Friday, 11 December 2009

Mothing - Late November 2009

I have so many moth photos taken from mid to late November that it would not be practical to post them all. I've included a small selection below. I've also included some unidentified moths which you may be able to help with.



(Click on photos to enlarge)
Helena Gum Moth (Male) - Opodiphthera helena - Saturniidae



Acyphas semiochrea - Lymantriidae



Ptochostola microphaeellus - Crambidae


Arhodia lasiocamparia - Geometridae

This photo shows the difference in size and shape of the female (left) and male (right)





Hypodoxa muscosaria- Geometridae
Chloroclystis testulata - Geometridae


Phaeophlebosia furcifera - Arctiidae
This photo was overexposed but I tried to save it as it is the first time I have recorded this moth.




Unidentified Moths:

Below are a selection of moths I have not yet managed to identify. If you recognise any of them please let me know.



#1-3



#4-6



#7-9



#10-12



Some additional information for the unidentified moths:# 1. (Since identified as Epyaxa rosearia)
# 2. (Since identified as Nisista sp )
# 3.(since identified as (Cerura) melanoglypta  )
# 4. Prob. Philobota sp
# 5.
# 6. (Since identifies as Prometopus inassueta)
# 7. (Since identifies as Prometopus inassueta)
# 8. (Since identified as Agrotis-porphyricollis )
# 9. Pyralidae
#10. Since identified as Spectrotrota fimbrialis )
#11. Proteuxoa sp
#12. (since identifies as Heteroteucha dichroella)






7 comments:

  1. Nice collection, Mosura.

    The Noctuid (8) I identified a very similar moth as Agrotis porphyricollis. Perhaps I'm wrong.

    http://mothsofgreatwestern.ning.com/photo/noctuinae-agrotis-1?context=album&albumId=2652179%3AAlbum%3A12

    No. 2 (from memory) looks like is should be Sterictopsis species, doesn't it?

    As we know, I am nowhere near your league when it comes to identifying moths so - caveat emptor! :-)

    Really interesting - and difficult ones in you list, but I hope you get them sorted because I'd like to know what they are, too.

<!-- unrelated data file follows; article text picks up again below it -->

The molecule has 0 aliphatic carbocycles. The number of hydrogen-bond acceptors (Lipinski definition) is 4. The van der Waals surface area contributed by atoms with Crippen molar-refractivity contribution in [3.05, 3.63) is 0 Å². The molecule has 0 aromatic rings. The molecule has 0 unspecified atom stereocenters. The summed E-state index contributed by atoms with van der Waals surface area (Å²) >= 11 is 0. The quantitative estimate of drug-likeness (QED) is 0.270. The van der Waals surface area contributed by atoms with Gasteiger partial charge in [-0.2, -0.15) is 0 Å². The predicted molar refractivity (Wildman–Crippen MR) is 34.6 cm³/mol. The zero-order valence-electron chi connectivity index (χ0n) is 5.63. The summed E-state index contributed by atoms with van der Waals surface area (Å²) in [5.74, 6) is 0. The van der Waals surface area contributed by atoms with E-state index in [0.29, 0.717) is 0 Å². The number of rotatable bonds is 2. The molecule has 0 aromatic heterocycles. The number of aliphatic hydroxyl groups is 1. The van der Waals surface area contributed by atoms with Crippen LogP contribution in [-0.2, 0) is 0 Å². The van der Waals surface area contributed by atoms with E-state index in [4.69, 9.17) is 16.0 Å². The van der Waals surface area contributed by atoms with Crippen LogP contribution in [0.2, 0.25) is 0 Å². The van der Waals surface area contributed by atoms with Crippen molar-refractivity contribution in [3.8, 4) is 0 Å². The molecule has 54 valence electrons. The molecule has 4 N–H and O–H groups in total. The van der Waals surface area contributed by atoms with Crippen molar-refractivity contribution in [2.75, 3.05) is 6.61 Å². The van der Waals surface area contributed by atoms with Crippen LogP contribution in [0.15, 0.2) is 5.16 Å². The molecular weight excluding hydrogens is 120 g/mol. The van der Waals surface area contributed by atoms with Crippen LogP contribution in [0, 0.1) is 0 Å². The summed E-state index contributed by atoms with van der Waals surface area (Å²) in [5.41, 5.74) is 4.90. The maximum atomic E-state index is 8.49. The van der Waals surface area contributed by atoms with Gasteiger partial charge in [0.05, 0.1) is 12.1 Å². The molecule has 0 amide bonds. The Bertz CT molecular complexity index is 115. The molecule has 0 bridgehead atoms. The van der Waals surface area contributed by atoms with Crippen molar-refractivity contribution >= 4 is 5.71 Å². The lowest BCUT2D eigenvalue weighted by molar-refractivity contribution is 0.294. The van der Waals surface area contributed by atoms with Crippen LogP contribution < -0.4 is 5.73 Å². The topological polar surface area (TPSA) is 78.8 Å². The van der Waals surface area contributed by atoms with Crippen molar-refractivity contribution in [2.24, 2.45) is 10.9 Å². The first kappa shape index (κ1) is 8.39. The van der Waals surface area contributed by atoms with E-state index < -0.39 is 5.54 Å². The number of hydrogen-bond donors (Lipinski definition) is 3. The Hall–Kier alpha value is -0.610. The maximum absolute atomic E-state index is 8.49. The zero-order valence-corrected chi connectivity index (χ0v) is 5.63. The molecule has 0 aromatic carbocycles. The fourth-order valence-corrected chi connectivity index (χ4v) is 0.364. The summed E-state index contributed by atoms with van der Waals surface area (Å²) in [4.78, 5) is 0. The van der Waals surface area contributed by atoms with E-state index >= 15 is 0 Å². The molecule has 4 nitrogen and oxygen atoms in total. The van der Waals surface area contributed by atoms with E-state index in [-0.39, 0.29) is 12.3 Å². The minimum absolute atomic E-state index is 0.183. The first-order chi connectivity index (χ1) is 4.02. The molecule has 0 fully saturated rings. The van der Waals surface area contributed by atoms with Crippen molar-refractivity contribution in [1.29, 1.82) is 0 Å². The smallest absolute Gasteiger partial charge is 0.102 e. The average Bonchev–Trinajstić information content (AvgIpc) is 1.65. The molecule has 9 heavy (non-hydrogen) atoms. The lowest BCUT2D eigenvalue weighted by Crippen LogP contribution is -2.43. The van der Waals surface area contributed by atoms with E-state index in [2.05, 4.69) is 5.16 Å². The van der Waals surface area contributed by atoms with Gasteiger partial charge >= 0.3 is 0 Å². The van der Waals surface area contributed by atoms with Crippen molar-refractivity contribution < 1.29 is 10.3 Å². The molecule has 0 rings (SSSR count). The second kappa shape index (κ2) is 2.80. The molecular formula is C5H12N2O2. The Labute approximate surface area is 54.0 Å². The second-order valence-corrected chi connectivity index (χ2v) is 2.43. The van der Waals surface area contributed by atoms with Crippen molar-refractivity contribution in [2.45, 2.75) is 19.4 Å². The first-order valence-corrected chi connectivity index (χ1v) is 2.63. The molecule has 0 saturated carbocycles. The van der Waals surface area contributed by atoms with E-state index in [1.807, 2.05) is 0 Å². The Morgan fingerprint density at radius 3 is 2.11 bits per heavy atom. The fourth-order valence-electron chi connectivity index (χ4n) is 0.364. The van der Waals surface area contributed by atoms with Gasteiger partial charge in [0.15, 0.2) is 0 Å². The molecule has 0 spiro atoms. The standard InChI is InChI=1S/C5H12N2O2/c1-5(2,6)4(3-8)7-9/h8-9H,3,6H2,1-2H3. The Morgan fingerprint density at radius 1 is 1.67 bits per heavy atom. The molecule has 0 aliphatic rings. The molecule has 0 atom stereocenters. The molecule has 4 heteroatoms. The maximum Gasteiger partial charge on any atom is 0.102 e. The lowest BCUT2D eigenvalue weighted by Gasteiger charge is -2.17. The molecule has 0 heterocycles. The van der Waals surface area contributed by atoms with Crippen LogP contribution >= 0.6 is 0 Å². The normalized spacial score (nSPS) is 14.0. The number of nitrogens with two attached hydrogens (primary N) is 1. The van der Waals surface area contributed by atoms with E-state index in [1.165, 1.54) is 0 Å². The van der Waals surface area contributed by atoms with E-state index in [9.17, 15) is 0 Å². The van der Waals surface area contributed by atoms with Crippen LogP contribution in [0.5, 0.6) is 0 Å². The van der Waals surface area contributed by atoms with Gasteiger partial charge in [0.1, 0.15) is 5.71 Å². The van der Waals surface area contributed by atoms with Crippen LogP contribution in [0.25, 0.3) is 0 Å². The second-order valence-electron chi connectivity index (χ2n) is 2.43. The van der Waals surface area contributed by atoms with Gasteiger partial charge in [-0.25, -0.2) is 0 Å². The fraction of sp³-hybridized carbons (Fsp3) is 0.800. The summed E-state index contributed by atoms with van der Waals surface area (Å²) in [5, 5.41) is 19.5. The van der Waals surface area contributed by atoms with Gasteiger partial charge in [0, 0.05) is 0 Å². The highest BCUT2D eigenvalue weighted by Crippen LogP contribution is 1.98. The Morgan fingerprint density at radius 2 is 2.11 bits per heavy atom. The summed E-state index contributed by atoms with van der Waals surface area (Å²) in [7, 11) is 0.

JL

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  2. Wow nice collection! The Lymantriidae is quite a spectacular creature.

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  3. Thaks JL - I reckon we can all learn from each other when it comes to moths. One persons common moth is another persons rarity.

    Yes I reckon you're right on Agrotis porphyricollis. They are so variable they confuse me every time.

    There are two Sterictopsis spp in Tassie, one named and one unnamed. I don't have photos of either for comparison.

    Thanks Sebastian - Yes there are some real beauties out there including that one. That's why mothing can become just as addictive as birding.

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  4. Hi Mosura
    Lovely effect of moths on glass (I assume that's what #2, and #3 are posed on).
    I am in aware of anyone able to name their moths.
    I still take photos of them, but so many small, non-descript moths put me off trying to track down their IDs.
    Cheers
    Denis

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  5. Mosura, the last thing I bloody need is another passion! My human relationships are becoming increasingly dysfunctional as it is!!

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  6. I meant to say "in awe of anyone able to name small moths".
    Denis

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  7. How about Philobota productella for #4, Mosura?

    It seems to have that darkish line along costa.

    JL

    ReplyDelete